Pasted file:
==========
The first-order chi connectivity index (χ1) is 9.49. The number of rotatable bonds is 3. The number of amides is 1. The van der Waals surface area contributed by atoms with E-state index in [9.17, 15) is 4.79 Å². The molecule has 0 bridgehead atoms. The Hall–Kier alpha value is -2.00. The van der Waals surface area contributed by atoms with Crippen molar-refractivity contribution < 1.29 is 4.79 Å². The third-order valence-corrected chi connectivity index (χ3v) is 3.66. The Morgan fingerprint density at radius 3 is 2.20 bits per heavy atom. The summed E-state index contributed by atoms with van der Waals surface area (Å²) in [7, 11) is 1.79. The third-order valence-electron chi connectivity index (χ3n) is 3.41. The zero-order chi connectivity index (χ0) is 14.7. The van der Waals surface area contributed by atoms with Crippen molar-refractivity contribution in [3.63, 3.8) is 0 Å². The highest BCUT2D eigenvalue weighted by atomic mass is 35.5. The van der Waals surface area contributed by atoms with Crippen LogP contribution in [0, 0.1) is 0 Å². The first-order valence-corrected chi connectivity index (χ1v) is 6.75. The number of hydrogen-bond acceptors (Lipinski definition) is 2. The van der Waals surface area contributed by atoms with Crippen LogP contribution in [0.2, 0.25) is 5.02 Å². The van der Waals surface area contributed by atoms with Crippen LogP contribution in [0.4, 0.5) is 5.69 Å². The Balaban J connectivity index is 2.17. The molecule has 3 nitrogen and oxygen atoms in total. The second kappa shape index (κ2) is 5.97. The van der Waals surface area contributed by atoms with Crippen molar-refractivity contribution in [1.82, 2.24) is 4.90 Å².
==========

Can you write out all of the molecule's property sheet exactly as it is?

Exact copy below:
The first-order chi connectivity index (χ1) is 9.49. The number of rotatable bonds is 3. The number of amides is 1. The van der Waals surface area contributed by atoms with E-state index in [9.17, 15) is 4.79 Å². The molecule has 0 bridgehead atoms. The Hall–Kier alpha value is -2.00. The van der Waals surface area contributed by atoms with Crippen molar-refractivity contribution < 1.29 is 4.79 Å². The third-order valence-corrected chi connectivity index (χ3v) is 3.66. The Morgan fingerprint density at radius 3 is 2.20 bits per heavy atom. The summed E-state index contributed by atoms with van der Waals surface area (Å²) in [7, 11) is 1.79. The third-order valence-electron chi connectivity index (χ3n) is 3.41. The zero-order chi connectivity index (χ0) is 14.7. The van der Waals surface area contributed by atoms with Crippen molar-refractivity contribution in [3.63, 3.8) is 0 Å². The highest BCUT2D eigenvalue weighted by atomic mass is 35.5. The van der Waals surface area contributed by atoms with Crippen LogP contribution in [0, 0.1) is 0 Å². The first-order valence-corrected chi connectivity index (χ1v) is 6.75. The number of hydrogen-bond acceptors (Lipinski definition) is 2. The van der Waals surface area contributed by atoms with Crippen LogP contribution in [0.2, 0.25) is 5.02 Å². The van der Waals surface area contributed by atoms with Crippen LogP contribution in [0.4, 0.5) is 5.69 Å². The Balaban J connectivity index is 2.17. The molecule has 3 nitrogen and oxygen atoms in total. The second kappa shape index (κ2) is 5.97. The van der Waals surface area contributed by atoms with Crippen molar-refractivity contribution in [1.82, 2.24) is 4.90 Å².